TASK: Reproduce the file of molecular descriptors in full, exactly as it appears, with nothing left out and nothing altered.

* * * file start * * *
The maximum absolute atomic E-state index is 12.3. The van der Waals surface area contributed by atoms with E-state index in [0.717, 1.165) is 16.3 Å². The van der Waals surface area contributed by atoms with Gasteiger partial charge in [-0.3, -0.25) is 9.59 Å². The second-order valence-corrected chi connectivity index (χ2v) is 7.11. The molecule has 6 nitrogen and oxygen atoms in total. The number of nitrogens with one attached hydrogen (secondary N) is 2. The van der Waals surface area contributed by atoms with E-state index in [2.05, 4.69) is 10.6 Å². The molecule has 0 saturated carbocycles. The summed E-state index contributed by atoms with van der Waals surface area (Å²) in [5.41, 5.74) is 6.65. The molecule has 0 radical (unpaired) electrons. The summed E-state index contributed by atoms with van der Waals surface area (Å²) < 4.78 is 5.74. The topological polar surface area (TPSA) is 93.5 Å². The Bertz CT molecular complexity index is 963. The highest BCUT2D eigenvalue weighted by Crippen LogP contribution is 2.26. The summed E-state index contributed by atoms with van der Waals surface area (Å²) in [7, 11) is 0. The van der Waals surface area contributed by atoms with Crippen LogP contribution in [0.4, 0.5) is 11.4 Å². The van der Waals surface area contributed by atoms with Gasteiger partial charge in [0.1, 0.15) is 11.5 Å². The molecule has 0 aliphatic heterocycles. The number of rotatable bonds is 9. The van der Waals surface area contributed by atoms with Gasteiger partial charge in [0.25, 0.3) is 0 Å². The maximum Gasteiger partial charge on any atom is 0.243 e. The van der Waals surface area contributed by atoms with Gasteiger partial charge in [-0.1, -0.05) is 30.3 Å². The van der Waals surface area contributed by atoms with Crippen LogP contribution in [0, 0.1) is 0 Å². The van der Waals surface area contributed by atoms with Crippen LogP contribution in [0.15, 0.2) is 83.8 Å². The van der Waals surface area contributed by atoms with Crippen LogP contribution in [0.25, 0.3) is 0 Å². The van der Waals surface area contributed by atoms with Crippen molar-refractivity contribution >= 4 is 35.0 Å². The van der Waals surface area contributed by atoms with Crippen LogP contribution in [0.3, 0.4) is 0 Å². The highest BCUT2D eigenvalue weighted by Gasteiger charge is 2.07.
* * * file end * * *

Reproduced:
The maximum absolute atomic E-state index is 12.3. The van der Waals surface area contributed by atoms with E-state index in [0.717, 1.165) is 16.3 Å². The van der Waals surface area contributed by atoms with Gasteiger partial charge in [-0.3, -0.25) is 9.59 Å². The second-order valence-corrected chi connectivity index (χ2v) is 7.11. The molecule has 6 nitrogen and oxygen atoms in total. The number of nitrogens with one attached hydrogen (secondary N) is 2. The van der Waals surface area contributed by atoms with E-state index in [2.05, 4.69) is 10.6 Å². The molecule has 0 saturated carbocycles. The summed E-state index contributed by atoms with van der Waals surface area (Å²) in [5.41, 5.74) is 6.65. The molecule has 0 radical (unpaired) electrons. The summed E-state index contributed by atoms with van der Waals surface area (Å²) < 4.78 is 5.74. The topological polar surface area (TPSA) is 93.5 Å². The Bertz CT molecular complexity index is 963. The highest BCUT2D eigenvalue weighted by Crippen LogP contribution is 2.26. The summed E-state index contributed by atoms with van der Waals surface area (Å²) in [7, 11) is 0. The van der Waals surface area contributed by atoms with Crippen LogP contribution in [0.4, 0.5) is 11.4 Å². The van der Waals surface area contributed by atoms with Gasteiger partial charge in [0.1, 0.15) is 11.5 Å². The molecule has 0 aliphatic heterocycles. The number of rotatable bonds is 9. The van der Waals surface area contributed by atoms with Gasteiger partial charge in [0.25, 0.3) is 0 Å². The maximum Gasteiger partial charge on any atom is 0.243 e. The van der Waals surface area contributed by atoms with Gasteiger partial charge in [-0.1, -0.05) is 30.3 Å². The van der Waals surface area contributed by atoms with Crippen LogP contribution in [0, 0.1) is 0 Å². The van der Waals surface area contributed by atoms with Crippen LogP contribution in [0.15, 0.2) is 83.8 Å². The van der Waals surface area contributed by atoms with Crippen LogP contribution in [0.25, 0.3) is 0 Å². The van der Waals surface area contributed by atoms with Crippen molar-refractivity contribution >= 4 is 35.0 Å². The van der Waals surface area contributed by atoms with Crippen LogP contribution in [0.3, 0.4) is 0 Å². The highest BCUT2D eigenvalue weighted by Gasteiger charge is 2.07.